Grasshopper Jungle, Andrew Smith
“Andrew Smith must’ve been on one special kind of high when writing this book because holy sh*t,” says Adam Silvera (author of They Both Die at the End) and in all honesty, you can’t fault his comment.
Not only is this book about giant praying mantises, the end of the world, secret government science experiments, and dissolving testicles… add into this already head-spinning mix the confusion of a teenage boy who loves his girlfriend, Shann, but is also in love with his best friend, Robbie. The resulting product is this unusual novel that feels undoubtedly as if Andrew Smith was on a different plane to the rest of us when writing it.
Austin is a teenage boy who is not shy about telling us all how horny he is, and how horny everything makes him. Our book club discussion enabled us to vent to each other about how repetitive this got, but we were able to share our love of other things that the book did well.
In the acknowledgements, Smith detailed how this book was never supposed to be published. It was a passion project, of sorts, and only recently (if 2014 can still be called recently) did it hit the shelves. This makes a lot of sense, and in the kindest way possible, it certainly felt as if it was not written to be read by someone unfamiliar with it. Just as our brains work for us personally, the repetitive strains worked well for the brain of Austin, but less so for external readers. Smith certainly did a good job of setting up callbacks that could have been quite funny if they had been used less, to greater effect. Although, some in the group did say that they ended up laughing every time Austin got horny in an entirely inappropriate moment, so it did have its audience.
On a positive note, we loved the food metaphors that gave the book its texture. The comparisons of characters’ appearances to types of food typical to Iowa were actually quite endearing (particularly those centred around corn).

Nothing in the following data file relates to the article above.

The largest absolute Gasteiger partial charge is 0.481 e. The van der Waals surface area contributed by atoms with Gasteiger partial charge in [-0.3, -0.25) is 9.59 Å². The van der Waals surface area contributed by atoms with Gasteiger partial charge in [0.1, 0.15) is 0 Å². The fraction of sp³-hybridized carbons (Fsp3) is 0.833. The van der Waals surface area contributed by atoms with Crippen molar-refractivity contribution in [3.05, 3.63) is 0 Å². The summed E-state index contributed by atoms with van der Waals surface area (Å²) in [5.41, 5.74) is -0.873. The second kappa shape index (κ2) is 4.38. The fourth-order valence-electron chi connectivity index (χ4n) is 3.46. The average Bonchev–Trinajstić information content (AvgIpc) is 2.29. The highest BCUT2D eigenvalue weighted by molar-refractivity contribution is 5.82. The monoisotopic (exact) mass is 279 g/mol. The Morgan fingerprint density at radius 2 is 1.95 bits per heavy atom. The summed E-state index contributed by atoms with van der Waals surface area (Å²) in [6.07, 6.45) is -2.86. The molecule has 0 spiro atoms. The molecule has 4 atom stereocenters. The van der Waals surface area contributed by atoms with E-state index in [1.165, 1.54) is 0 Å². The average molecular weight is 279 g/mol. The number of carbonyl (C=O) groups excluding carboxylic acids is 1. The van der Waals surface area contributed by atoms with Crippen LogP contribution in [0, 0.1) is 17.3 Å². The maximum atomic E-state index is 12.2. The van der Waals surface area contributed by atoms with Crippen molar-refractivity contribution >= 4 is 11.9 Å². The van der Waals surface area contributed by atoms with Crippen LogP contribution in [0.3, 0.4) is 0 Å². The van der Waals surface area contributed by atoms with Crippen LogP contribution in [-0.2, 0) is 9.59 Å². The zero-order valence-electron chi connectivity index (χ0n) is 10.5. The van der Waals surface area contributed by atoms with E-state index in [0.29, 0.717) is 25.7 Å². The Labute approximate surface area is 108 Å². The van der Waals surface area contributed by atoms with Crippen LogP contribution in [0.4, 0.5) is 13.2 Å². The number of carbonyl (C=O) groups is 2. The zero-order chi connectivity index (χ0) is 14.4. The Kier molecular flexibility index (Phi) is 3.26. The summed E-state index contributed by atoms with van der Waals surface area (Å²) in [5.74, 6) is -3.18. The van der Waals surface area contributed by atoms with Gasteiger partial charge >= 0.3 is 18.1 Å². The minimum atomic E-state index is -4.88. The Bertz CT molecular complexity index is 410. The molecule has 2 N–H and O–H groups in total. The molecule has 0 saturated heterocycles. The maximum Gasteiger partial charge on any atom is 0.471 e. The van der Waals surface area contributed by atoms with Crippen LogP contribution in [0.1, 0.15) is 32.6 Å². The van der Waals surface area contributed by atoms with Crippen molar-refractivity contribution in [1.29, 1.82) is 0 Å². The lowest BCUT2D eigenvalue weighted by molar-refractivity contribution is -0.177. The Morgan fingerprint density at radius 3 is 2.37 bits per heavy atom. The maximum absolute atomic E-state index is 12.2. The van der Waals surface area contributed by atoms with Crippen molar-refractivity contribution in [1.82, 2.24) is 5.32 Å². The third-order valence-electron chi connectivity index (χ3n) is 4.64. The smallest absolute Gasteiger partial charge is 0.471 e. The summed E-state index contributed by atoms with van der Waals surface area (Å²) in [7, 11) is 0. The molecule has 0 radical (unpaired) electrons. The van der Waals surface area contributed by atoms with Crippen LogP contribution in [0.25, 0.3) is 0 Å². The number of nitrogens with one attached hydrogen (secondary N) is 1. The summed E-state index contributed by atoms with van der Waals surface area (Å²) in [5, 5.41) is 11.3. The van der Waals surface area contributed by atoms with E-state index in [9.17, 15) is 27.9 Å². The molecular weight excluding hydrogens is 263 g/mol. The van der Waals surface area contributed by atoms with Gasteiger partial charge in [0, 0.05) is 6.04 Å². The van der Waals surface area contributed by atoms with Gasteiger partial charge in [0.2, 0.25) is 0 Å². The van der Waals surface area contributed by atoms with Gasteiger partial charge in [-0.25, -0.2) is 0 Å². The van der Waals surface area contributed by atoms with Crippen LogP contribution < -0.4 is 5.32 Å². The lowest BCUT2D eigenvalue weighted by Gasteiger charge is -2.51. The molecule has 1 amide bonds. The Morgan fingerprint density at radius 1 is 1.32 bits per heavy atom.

We also appreciated the pride he felt about his Polish heritage, that he taught us all throughout the novel, ultimately reclaiming the Polish spelling of Szczerba (which had been changed because it was “too complicated” for Americans to say) and finding more of his identity through that reclamation.
For those of us in the group who consider ourselves sci-fi savants, the doomsday element raised the stakes and added to the enjoyment. For the more contemporary, literary-fiction minded of our numbers, it was a distraction from the most important dialogue of the book: Austin’s bisexuality. Understandably, for the nature of this book club, it took up much of our discussion time.
One big argument that often comes up with queer fiction is the statement: “I want a book that has an exciting plot, in which the main character is queer and that doesn’t matter to the plot. It is just a fact.” But we discussed how we wanted bisexuality in this book to have a bigger role in the plot. Why was that? After some thought, I think it comes down to the fact that people want queer characters who aren’t constantly questioning their identity. They’ve done the work, they’re queer and comfortable, and now they’re off to fight the Big Bad Evil Guy. I think those novels have their place, but Grasshopper Jungle had a queer dialogue of its own. “Giant grasshoppers are killing my friends (and enemies) but I love my best friend and I don’t want to hurt him or my girlfriend, and that’s what I care about right now.” I can relate, Austin. Sometimes, there are bigger things than fighting for everyone else’s survival, and you have to focus on your own stuff. Indeed, one member suggested that for Austin to have attempted to save the residents of the town would have been a bigger distraction to the plot, and it worked better this way.
Whatever your thoughts are on this book, it cannot be denied that it is a bloody weird book, and that’s what makes it so great.
If you enjoyed this book, check out Wetlands by Charlotte Roche. It follows a similar plot of discovering sexuality in a young teen, this time from the perspective of a woman.